We often feel like slaves to our habits in life, some of which we term as bad. Binge eating, smoking, checking phone more than you should, can be among the examples. But the fact that you’re here reading this article, you already know that some of your habits are ‘bad’. And they need change, a stepping out. But most often than not, we aren’t able to do it, right? Sure, we try, but after a few trials we’re back to eating that fourth packet of cookie on the same day.
Ever wondered why we fail at breaking this loop? Here’s a fact- it takes approximately 21 days for us to form a habit. That’s it? We need only 21 days to mitigate the occurrences of that bad habit? And we still fail? Let’s find out why and some sure shot ways to break these bad habits-
Identifying and defining the bad habit loop
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The fact that it is a bad habit that is difficult to step out from, means that it is in fact, ‘good’ in its effects. Identifying the particular triggers that make you smoke or binge eat can be the starting point of targeting that loop. Become curious about the effect it has upon you. The more curious we become about this loop, the less chances it has to have an overpowering and involuntary nature of occurrence. So next time you go out for another cigarette that you were wanting to quit, think about the last situation you were in that made you rush towards your cigarette. Was it an argument with your boyfriend? Boredom? Something that you ate? And then define the act of smoking, how it tastes, how it feels in your body, and how you feel after that. Defining the pattern is more primary straight-ahead attempting to break it.
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This might take time because now you have to experiment with alternatives to deal with the triggers themselves. You have now identified a pattern, that whenever you have exams and you’re stressed out, you binge eat junk. It has serious effects on your health but it makes you feel okay about the anxiety. So, next time you try alternatives when you have exams approaching you can keep a stock of low-calorie munchies in the kitchen closet. These alternatives might even fail in giving you the same effect, but you got to keep that motivation going for finding other ways to deal with your triggers. Because at the end, breaking habits is not about stopping but substituting.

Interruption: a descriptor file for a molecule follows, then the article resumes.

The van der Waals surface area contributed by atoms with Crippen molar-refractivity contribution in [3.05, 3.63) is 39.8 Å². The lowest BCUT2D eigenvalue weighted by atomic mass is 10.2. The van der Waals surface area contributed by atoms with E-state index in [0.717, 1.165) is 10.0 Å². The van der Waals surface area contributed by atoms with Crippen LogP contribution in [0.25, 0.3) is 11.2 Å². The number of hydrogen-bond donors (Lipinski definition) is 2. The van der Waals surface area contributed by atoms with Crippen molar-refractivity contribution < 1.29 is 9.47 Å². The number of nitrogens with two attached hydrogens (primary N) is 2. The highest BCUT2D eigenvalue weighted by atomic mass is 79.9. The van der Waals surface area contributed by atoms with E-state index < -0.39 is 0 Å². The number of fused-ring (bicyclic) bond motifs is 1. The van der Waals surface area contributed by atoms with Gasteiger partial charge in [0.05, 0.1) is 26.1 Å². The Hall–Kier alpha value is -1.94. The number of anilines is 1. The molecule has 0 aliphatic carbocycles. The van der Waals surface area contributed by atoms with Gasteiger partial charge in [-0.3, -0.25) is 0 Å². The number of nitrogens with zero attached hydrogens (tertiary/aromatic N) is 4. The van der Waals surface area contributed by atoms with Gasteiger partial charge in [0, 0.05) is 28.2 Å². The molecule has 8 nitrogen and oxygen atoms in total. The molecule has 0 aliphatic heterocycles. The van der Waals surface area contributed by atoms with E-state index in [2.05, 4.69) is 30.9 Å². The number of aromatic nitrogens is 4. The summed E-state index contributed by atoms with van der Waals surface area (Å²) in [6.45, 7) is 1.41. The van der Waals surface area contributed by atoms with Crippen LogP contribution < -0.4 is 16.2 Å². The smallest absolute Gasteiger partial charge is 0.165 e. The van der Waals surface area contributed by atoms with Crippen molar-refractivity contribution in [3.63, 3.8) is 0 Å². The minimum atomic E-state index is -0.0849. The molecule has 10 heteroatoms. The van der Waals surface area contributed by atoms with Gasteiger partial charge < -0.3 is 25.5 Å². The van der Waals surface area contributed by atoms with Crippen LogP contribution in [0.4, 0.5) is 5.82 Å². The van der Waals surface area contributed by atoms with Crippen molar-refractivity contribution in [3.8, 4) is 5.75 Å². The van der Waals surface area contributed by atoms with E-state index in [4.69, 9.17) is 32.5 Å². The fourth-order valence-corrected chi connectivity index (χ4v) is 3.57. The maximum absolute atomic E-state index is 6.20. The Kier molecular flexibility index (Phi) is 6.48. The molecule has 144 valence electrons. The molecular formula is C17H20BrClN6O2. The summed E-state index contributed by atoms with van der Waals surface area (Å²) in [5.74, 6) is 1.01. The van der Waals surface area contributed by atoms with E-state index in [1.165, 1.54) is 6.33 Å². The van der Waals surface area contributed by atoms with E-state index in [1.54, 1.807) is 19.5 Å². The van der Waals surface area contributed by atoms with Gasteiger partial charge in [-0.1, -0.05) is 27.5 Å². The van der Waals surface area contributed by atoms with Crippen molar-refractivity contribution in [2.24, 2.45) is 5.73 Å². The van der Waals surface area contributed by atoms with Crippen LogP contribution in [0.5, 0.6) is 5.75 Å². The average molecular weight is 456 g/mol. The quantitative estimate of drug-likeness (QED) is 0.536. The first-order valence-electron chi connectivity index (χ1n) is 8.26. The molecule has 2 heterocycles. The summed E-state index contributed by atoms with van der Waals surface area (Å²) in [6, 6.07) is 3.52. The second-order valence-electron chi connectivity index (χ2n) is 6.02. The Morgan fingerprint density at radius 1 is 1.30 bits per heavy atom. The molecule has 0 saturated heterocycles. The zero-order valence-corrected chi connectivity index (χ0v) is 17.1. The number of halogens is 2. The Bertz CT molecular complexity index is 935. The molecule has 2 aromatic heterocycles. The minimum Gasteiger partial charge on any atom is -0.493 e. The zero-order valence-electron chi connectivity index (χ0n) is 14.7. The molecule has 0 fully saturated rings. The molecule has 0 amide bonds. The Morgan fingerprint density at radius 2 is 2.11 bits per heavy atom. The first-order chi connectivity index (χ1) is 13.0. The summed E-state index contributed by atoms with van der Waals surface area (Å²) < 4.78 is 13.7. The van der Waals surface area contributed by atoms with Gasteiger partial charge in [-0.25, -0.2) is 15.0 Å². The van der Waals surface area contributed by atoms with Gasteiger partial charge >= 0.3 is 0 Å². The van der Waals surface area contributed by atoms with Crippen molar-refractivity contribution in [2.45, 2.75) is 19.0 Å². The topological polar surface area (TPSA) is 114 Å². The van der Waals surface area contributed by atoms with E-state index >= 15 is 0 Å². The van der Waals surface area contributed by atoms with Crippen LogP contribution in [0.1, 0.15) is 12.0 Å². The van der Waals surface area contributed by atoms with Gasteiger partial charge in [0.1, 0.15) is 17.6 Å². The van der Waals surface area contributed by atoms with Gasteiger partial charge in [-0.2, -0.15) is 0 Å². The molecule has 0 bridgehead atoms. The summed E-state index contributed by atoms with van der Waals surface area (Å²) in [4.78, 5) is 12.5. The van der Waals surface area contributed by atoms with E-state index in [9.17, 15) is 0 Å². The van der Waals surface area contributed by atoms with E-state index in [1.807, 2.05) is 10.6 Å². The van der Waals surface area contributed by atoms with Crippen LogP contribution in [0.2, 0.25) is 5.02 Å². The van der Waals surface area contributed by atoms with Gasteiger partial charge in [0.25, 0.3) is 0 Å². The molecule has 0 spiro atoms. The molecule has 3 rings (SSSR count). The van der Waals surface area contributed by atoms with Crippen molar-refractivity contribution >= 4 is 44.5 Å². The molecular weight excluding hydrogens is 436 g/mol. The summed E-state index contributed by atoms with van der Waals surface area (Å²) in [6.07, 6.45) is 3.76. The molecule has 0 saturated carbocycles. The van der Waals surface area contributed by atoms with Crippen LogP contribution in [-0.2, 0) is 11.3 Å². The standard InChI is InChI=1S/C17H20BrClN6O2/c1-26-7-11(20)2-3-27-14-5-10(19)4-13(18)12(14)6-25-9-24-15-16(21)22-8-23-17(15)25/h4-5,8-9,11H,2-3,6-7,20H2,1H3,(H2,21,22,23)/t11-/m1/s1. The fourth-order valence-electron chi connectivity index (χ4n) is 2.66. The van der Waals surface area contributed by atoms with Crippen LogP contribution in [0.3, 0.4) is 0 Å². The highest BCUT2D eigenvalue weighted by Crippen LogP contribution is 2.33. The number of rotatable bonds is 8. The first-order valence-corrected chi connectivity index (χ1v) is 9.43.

Ask for help!
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The thing about bad habits is that, everyone has them! You aren’t the only one troubled by them, in fact, someone is out there listening to an earful from their mother to put down the toilet seat! What I mean to say is, share this particular concern with others. I myself struggled with getting up in the morning so I requested my friend to call and wake me up so that I don’t miss my early class. After some time, I switched to putting an alarm that played my favourite song first thing in the morning, something that I couldn’t resist dancing upon! And yes, it helped. Small self-help reminders like these and help from friends or professionals can make you accountable to yourself and they can assist you in keeping a check on your progress.
Waking up in mornings helped me ace that class and I received a scholarship too! So, yes, count those rewards that you earn after you successfully break the loop each day. Being persistent and patient about it is the key. And needless to say, there will be low-points and failures, but don’t use them as excuses for quitting altogether! Small bumps are vital, they’re an indication to take it slow, one step- one segment of the loop each day!